Is there a reason I would want a snug knot vs a loop knot on my hooks? I know theoretically snug knots can be stronger, but what matters more is what I'm better at in application. So, if there's a compelling reason for a snug knot, I can practice more or try other knots.

 

Thank you again!

Dan

Edited by vandeda

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Awesome thanks!

 

OK, I truly think I'm down to 1 more question ... and this is back to tips. Honestly back in the day (high school / college largely), I wasn't a tipper since frankly my dad didn't tip, so I didn't think anything of it. I'm older and wiser now fortunately. But what I've been thinking about is, there will be multiple mates on this boat. Do you tip each 20% or so? Or is it like a restaurant where you provide the tip on the tab, and then the restaurant itself determines how it's divided up? My assumption is the latter, but figured I'll check since the mates do work hard and work long hours.

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On 9/27/2019 at 8:43 PM, Captain Ahab said:

Tip 20% of your fare.  I like to drop the mate a 20.00 to start the trip.  Makes for goid results

 

On 9/19/2019 at 9:26 AM, TopwaterPete said:

I don't know about the Gambler, but you're correct that most boats don't rent spinning gear.

 

Thank you Captain Ahab & TopwaterPete for taking the time to answer all of my questions. It really paid off. Gambler does indeed rent spinning gear, but having my own gear turned out to be invaluable. I was with 3 other guys who all rented, and they were each setup with some type of diamond jig.

 

The Gambler got to the desired spot right at sunrise, with the bonito  hitting hard for as short bit at sunrise. The bonito really like the green deadly dick with 2 boated and 1 lost before action slowed. After the initial run, it was mostly false albacore with an occasional bluefish (the mate said that the mahi had moved further offshore recently). The false albacore really liked the green or silver epoxy jig with 5 landed and 4 lost (1 busted line that got tangled, 1 just not well hooked, and 2 lost because I couldn't use a left hand reel well & kept fumbling with it). When people around me were getting no hits, the epoxy jig seemed to be really doing it for the albies. On top of that, my last false albacore wound up winning the pool (oddly enough, in all my years on party boats, I believe this is the 1st time I personally ever entered the pool), which I split 4 ways with my fishing buddies. Sadly, between my 3 friends there, they only landed 1 bonito and some sea robins.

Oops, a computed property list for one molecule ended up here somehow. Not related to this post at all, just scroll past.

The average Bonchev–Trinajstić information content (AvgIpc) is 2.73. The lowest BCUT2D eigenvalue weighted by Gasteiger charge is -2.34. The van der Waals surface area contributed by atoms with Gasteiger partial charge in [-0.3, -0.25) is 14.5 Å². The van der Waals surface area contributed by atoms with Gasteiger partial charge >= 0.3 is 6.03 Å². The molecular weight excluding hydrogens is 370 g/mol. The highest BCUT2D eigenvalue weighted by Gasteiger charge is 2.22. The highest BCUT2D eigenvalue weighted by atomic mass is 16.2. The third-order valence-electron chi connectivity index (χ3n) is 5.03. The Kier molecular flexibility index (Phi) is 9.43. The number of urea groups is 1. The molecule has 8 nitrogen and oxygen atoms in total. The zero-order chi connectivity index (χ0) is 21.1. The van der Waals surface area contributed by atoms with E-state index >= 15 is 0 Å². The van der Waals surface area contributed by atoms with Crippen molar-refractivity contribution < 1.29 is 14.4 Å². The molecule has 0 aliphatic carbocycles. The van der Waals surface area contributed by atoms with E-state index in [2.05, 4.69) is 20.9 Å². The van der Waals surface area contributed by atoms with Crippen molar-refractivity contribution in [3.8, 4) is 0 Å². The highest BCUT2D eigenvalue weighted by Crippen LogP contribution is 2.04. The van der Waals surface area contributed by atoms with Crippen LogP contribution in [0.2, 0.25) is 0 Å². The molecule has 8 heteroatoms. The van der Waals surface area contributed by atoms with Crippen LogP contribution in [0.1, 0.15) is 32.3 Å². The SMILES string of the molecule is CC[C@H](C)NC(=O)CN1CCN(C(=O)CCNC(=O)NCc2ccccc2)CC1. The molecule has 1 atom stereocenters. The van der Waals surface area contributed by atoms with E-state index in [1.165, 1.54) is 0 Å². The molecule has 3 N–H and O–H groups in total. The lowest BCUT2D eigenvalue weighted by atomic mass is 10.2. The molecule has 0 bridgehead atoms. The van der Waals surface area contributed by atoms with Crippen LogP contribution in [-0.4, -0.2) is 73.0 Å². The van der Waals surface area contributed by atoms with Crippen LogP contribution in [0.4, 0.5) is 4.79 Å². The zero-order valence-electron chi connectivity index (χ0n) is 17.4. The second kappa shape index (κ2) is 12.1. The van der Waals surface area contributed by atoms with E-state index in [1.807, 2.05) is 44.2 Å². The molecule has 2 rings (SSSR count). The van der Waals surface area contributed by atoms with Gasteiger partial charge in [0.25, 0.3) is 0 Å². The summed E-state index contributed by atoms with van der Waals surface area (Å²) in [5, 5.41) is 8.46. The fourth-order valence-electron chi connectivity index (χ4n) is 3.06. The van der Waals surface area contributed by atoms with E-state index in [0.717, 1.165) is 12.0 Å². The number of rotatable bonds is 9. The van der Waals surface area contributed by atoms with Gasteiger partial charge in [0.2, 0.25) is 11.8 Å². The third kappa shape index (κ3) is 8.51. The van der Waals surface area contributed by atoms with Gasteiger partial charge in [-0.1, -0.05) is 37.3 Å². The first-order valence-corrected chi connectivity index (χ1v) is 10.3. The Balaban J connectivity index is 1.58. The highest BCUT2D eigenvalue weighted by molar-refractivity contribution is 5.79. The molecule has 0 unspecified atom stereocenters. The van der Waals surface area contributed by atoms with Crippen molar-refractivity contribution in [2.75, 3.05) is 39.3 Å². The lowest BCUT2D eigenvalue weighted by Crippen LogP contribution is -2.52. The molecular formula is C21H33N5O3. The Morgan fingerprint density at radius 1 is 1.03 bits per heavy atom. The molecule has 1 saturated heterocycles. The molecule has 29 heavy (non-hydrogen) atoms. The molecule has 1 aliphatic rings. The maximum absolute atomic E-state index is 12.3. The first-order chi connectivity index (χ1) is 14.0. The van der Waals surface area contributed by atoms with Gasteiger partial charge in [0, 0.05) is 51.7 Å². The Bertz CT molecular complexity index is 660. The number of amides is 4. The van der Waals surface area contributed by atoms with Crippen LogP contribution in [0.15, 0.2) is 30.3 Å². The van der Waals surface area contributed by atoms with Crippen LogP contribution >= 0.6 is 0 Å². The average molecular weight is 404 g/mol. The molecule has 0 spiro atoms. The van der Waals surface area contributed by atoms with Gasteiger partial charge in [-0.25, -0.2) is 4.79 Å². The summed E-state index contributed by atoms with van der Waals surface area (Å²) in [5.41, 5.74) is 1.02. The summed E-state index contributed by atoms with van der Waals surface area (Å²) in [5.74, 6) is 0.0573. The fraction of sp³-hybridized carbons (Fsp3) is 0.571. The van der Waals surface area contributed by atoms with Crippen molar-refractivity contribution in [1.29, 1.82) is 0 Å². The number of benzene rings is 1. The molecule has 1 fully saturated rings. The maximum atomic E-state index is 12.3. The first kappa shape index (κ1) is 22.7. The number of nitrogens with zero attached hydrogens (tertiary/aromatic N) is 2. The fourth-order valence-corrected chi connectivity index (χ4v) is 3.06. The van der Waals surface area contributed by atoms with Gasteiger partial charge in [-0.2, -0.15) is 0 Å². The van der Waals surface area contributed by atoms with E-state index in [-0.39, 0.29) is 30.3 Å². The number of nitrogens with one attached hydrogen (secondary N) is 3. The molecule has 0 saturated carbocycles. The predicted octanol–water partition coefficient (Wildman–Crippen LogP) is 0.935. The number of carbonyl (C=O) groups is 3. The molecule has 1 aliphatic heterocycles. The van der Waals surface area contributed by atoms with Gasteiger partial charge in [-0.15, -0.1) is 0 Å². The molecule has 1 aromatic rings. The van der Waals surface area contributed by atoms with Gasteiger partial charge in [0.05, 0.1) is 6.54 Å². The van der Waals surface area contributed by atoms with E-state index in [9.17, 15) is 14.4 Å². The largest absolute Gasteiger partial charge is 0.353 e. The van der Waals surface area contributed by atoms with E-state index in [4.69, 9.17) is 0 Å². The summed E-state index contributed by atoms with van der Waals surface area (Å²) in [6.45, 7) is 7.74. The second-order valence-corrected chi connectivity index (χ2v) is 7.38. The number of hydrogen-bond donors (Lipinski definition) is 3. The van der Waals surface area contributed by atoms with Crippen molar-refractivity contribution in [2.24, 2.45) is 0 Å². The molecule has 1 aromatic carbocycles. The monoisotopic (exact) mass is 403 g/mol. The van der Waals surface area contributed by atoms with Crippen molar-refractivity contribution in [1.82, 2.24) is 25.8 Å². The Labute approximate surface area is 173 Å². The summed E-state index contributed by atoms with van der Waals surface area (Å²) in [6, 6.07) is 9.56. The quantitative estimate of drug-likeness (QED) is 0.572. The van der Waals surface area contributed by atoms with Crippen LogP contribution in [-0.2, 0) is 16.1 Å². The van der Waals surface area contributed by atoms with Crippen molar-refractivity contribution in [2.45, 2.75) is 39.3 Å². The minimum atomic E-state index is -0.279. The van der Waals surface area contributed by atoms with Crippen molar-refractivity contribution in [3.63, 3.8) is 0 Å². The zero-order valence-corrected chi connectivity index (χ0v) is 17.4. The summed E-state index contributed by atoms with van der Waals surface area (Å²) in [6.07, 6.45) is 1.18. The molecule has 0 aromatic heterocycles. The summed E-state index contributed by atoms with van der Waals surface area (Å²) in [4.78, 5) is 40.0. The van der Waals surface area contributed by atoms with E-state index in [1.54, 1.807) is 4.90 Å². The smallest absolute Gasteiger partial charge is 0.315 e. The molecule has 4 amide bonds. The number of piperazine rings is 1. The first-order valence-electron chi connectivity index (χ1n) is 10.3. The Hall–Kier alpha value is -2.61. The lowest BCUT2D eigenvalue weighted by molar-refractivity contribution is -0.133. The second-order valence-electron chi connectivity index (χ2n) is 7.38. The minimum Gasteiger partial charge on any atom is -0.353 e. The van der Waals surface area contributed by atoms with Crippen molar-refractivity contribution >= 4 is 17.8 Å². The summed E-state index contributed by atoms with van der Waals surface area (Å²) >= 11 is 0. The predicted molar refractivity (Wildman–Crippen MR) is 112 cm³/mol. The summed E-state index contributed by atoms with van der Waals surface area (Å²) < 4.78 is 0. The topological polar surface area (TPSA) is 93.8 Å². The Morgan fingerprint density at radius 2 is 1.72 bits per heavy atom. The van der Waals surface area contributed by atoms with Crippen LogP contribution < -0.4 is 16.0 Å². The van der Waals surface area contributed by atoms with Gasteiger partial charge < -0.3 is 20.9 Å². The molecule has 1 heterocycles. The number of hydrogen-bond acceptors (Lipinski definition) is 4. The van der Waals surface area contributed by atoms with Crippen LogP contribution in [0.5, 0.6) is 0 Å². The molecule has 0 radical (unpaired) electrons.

I almost made sure to tip each mate well. I think the only change I would make would be getting a right hand reel (actual handle on right side). I kept holding my pole with my left hand, which made setting a hook with an open bail an exercise in nearly sliced fingers. I loved using a reel that was my grandfathers and if I date the serial number right is from the 50s, but I just need that pole in my left hand & reel in the right.

 

Thank you again for taking the time for helping me out and helping make my trip successful!

 

Dan